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hi all. i have a prog in 16c64 that i want to work in a 16f877 so i can make changes to prog without blowing and wasting a pic.
could i disassemble the '64' and reassemble it in '877'?
does anyone know of an assembler that will do this please?
have you compared the two chips datasheets yet?
I briefly looked at the 64's datasheet and there are some differences between the 2 chips, memory size for examples...
perhaps some memory adresses vary between both chips...
In any case, porting code from one pic to another takes more then just copying it. You need to see that all the things you use are the same between the two.
Have you verified if the configuration fuses are correctly set for the F877? Some programming software do not correctly load the configuration fuses from the HEX file. You may have to manually set them.
Also, the 16F874 is a closer match to the 16C64. This might increase your chances of it working as replacement.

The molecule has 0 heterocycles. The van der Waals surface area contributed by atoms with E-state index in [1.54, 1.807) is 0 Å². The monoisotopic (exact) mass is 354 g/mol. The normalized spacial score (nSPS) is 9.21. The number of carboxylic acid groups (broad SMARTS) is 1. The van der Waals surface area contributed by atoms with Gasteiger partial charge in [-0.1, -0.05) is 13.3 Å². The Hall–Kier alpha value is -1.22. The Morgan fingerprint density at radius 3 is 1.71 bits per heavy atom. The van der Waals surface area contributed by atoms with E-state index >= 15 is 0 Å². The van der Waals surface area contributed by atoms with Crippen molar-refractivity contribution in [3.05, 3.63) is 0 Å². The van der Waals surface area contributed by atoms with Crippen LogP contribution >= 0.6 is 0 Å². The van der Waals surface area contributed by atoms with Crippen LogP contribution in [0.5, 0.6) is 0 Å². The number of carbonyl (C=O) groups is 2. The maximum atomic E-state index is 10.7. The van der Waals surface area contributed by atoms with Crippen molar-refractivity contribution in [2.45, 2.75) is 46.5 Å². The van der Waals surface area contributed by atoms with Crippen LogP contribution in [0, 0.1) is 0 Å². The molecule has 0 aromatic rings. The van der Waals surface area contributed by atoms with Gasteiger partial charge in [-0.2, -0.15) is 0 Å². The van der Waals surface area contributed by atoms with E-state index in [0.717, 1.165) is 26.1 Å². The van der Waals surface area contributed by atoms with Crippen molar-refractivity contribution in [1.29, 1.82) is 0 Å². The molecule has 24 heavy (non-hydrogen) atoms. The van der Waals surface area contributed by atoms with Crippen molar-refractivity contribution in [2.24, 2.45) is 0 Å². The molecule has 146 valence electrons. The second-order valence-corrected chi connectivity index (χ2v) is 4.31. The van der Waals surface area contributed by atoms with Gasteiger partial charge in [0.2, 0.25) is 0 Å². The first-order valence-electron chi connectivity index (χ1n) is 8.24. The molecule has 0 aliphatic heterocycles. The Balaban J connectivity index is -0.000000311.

As far as I can tell, the PIC16F877 is object code compatible with the PIC16C64. There are additional register definitions. However, code disassembled from a PIC16C64 hex file will generate the same object code even if the processor definition is changed.
I assembled a generic program for the 16C64 and compared it with the output hex file with the procesor definition changed to PIC16F877 and both files are identical.
How about attaching the hex file in zip form here and maybe I or someone else can check what part is preventing it from running.
You said it does not work. Could you be more specific? What does not work?
i'm sorry, i can't send hex out as it's for my work. you would need one of our boards to run it up anyway. what happens is on the display, you should get four dashes. then you know the board is working ok. when i use 877, the display brings up a '0' and it flashes off and on about once every two seconds.
It could indeed be something with banks or memory locations that don't match. Using a 874 will not solve this.
Code should be easely ported IF you had the sourcecode...
Disassembling the code and then porting it is a lot more complicated. Only the fact that most disassemblers directly show register adresses instead of there names (06 in stead of PORTB,...) and label names don't make any sense (label1, label2, doesn't really tell alot) makes it a tough task.